Saturday, 13 September 2014

Language Apps/Websites Review: Memrise

After a long, long delay, I'm finally here with the second review in this series! In this post, I'm going to be talking about Memrise, a site that uses Space Repetition System (SRS) to teach you.

What is SRS? Simply put, the site tests you on the vocab that you've learn just when you're about to forget it. In a way, it works a bit like Anki, but I find it much easier to use and more addictive to play.

Memrise has both a webpage and a free app, so here's my review of each:

Website

My profile page
You need an account to register for anything, but once you do, you can see that everything is really nicely arranged for you. The Pinned courses are the first few courses you choose (or the ones you specially select), and they're a useful shortcut if you have many many courses at one go.

While you can have friends, I haven't found a way to search by username yet (anyone know?). I've had to get the link to add people as friends ><

Courses page
You can also search for courses. That is slightly easier to navigate, although if you're searching for a course created in something other than English, remember to change the "I speak _______" section at the top left (just below courses, and above "top categories"). As a matter of rule, the more people taking the course, the more reliable it's likely to be, since there's tons of feedback. Of course, if you're taking a niche language, there may not be that many learners.

The real beauty of this website is the "Create" a course function. This makes it the perfect supplement to your Japanese language class/course. You can use it to create an effective way of revising. I can personally attest to the efficiency of that - I used this for my Bahasa Indonesia class and I got an A! It made studying a lot easier for me, because I am not the best at memorising vocab.

App
The app while loading
Memrise has a free app as well, but the iPad version seems to be a scaled-up version of the iPhone app (not sure, since I haven't tested it). It's not hard to use, but it's not optimised for the iPad.

My app homescreen
The app is useful for revision, but not for creating courses (I don't think it's possible) or for searching for a new course (possible, but very difficult). I find it easier to revise on the app than on the website, but easier to create a course on the website than the app.

There's also the ability to save courses to revise them offline (otherwise, it's no internet. no revision), but I don't like that. When I tried it, it didn't synch my results, and I ended up having to do everything again. Rather annoying, even if it is good revision.

Overall
Price: Free

Pros:

  • Very customisable
  • Effective for remembering vocab - with some ingenuity, you can use it to practice grammar as well. 
  • Convenient to use (There's an app and a website)
Cons:
  • There are bugs in the website and app
  • If you're not going to create a course, you'll be dependent on the community to create a reliable course
Bottom line: This is a great site/app to use as a supplement to your Japanese class/self-study course. There is no software to download, it's easy to create a course, and most importantly, it's effective in helping you to remember the vocab.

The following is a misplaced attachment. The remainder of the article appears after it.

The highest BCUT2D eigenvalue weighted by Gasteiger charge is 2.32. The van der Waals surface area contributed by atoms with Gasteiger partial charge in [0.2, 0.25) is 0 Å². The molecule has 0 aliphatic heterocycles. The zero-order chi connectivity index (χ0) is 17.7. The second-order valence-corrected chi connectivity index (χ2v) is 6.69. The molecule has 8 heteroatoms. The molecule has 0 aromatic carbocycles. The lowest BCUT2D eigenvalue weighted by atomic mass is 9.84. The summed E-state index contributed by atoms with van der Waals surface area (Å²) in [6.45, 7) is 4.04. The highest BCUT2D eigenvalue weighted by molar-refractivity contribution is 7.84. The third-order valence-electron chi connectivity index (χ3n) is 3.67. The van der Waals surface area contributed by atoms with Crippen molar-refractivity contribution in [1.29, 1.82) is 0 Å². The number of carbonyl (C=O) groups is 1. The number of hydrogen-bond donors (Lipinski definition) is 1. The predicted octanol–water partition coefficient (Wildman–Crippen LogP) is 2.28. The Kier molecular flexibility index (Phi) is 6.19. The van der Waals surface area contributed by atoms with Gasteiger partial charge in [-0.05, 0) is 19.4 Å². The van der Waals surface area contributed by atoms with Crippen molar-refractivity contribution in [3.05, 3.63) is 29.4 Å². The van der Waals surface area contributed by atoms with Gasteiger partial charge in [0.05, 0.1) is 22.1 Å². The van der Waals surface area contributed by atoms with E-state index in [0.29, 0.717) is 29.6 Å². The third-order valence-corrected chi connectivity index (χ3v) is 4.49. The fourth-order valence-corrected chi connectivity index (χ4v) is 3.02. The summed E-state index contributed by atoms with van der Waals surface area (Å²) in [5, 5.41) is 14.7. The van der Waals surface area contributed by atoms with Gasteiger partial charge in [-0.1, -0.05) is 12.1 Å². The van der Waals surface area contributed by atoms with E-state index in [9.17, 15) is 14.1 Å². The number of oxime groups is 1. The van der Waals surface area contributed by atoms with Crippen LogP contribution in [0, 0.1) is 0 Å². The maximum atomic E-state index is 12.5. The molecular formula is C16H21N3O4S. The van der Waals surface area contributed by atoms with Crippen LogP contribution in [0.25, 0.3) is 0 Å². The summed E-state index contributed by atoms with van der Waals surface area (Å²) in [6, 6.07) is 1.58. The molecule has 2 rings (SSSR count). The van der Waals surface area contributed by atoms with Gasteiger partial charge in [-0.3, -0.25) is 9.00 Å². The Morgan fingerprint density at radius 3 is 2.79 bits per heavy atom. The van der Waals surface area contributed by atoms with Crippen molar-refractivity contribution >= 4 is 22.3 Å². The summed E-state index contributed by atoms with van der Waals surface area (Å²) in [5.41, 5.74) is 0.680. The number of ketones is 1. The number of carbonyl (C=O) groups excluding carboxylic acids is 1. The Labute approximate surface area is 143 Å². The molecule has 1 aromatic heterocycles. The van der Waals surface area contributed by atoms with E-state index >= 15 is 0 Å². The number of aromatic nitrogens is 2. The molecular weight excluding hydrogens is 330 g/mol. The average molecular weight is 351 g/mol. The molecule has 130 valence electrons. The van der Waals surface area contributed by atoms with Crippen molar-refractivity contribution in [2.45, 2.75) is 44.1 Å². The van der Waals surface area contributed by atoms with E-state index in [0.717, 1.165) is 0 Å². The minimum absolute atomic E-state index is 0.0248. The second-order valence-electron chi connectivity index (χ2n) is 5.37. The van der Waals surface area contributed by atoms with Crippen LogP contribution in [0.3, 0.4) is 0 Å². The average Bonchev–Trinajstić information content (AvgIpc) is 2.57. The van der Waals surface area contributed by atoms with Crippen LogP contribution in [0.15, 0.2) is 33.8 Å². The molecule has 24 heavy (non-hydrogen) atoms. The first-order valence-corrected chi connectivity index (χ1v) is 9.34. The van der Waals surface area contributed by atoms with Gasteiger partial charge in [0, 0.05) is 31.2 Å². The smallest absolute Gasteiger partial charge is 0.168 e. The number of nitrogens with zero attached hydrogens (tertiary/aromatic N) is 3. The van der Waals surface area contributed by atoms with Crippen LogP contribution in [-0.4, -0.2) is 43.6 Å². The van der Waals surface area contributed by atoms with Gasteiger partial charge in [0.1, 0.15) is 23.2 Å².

If you need more detailed instructions on how to create a course or you just want to add me as a friend, leave a comment or drop me a message! 

Monday, 8 September 2014

Happy Mid-Autumn Festival!

According to the Chinese Calendar, today is 15th day of the 8th month. So, it's Mid-Autumn festival!

We used to have a huge celebration when I was younger and the extended family was living together, but now, with most of us grown up and living in separate houses, it's a much smaller affair.

All my brother and I did today was to go to the library and buy a lantern for the night.

Children's section of the Central Library
I read about the eco-treehouse a while back, and it's so cool to finally be able to see it! It's a pretty good place to sit and read (all I wish for are some cushions, but that isn't very practical)


My brother chose a seal lantern this year^^


It's so cute!
The bro playing :D 
 From what I know, the mid-autumn festival is about Chang-e and Houyi. Houyi was a super talented archer. One day, all ten suns came out to play and scorched the earth. So Houyi shot down nine of the suns and saved the world.

From there, the legend differs. One version says that after he shot down the suns, Houyi received a pill for immortality. However, he didn't want to leave Chang-e, and so, didn't take it. However, one day, a disciple of his betrayed him and tried to grab the pill for himself. Chang-e refused to let him have it, and ended up eating it. So, she ascended to the moon, taking with her only a rabbit.

The other story has Houyi becoming a mean and vicious king. And Chang-e eats the pill of immortality before he can eat it, and ascends to the moon, taking the rabbit with her.

Personally, I prefer the first version, because when I was younger, I watched a drama of the first version starring Fann Wong and Christopher Lee. Plus, it's nice to imagine that Houyi didn't turn evil.

In both cases, Chang-e only takes the pill to save others. She basically condemns herself to a life of loneliness. The rabbit is either pounding medicine (for the pill) or making mochi, depending on which version you hear.

And of course, we also eat mooncakes:

Snowskin mooncake. There's also baked mooncakes and many others.
From what I've heard, mooncakes were the way the Han Chinese rebelled against the Mongolians a long long time ago. They would smuggle the messages in the mooncakes, then eat the mooncakse, destroying the evidence. That's why in modern day mooncakes, we have an egg yolk in them.

Hope everyone has had a great Mid-Autumn Festival, and a good start to the week!